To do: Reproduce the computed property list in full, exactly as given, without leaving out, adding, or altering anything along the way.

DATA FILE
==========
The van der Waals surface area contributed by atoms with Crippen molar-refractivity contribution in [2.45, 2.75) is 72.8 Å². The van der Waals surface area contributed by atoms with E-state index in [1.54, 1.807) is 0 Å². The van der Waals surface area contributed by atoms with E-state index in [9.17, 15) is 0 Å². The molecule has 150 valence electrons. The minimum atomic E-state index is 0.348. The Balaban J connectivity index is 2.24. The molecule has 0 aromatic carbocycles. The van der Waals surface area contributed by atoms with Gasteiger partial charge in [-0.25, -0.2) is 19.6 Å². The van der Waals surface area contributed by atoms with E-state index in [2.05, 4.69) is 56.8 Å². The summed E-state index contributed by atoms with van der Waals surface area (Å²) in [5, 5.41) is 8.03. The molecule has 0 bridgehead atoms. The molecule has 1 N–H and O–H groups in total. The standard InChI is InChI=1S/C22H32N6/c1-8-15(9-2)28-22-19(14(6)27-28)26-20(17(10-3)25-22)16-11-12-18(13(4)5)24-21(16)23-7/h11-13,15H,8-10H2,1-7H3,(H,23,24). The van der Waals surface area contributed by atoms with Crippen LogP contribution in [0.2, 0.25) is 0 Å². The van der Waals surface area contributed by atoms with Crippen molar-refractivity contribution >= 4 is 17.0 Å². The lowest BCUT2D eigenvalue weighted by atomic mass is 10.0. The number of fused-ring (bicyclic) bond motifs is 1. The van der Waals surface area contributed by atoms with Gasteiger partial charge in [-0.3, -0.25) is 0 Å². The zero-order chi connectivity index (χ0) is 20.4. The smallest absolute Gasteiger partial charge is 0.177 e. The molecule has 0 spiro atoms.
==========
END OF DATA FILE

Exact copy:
The van der Waals surface area contributed by atoms with Crippen molar-refractivity contribution in [2.45, 2.75) is 72.8 Å². The van der Waals surface area contributed by atoms with E-state index in [1.54, 1.807) is 0 Å². The van der Waals surface area contributed by atoms with E-state index in [9.17, 15) is 0 Å². The molecule has 150 valence electrons. The minimum atomic E-state index is 0.348. The Balaban J connectivity index is 2.24. The molecule has 0 aromatic carbocycles. The van der Waals surface area contributed by atoms with Gasteiger partial charge in [-0.25, -0.2) is 19.6 Å². The van der Waals surface area contributed by atoms with E-state index in [2.05, 4.69) is 56.8 Å². The summed E-state index contributed by atoms with van der Waals surface area (Å²) in [5, 5.41) is 8.03. The molecule has 0 bridgehead atoms. The molecule has 1 N–H and O–H groups in total. The standard InChI is InChI=1S/C22H32N6/c1-8-15(9-2)28-22-19(14(6)27-28)26-20(17(10-3)25-22)16-11-12-18(13(4)5)24-21(16)23-7/h11-13,15H,8-10H2,1-7H3,(H,23,24). The van der Waals surface area contributed by atoms with Crippen LogP contribution in [0.2, 0.25) is 0 Å². The van der Waals surface area contributed by atoms with Crippen molar-refractivity contribution >= 4 is 17.0 Å². The lowest BCUT2D eigenvalue weighted by atomic mass is 10.0. The number of fused-ring (bicyclic) bond motifs is 1. The van der Waals surface area contributed by atoms with Gasteiger partial charge in [-0.3, -0.25) is 0 Å². The zero-order chi connectivity index (χ0) is 20.4. The smallest absolute Gasteiger partial charge is 0.177 e. The molecule has 0 spiro atoms.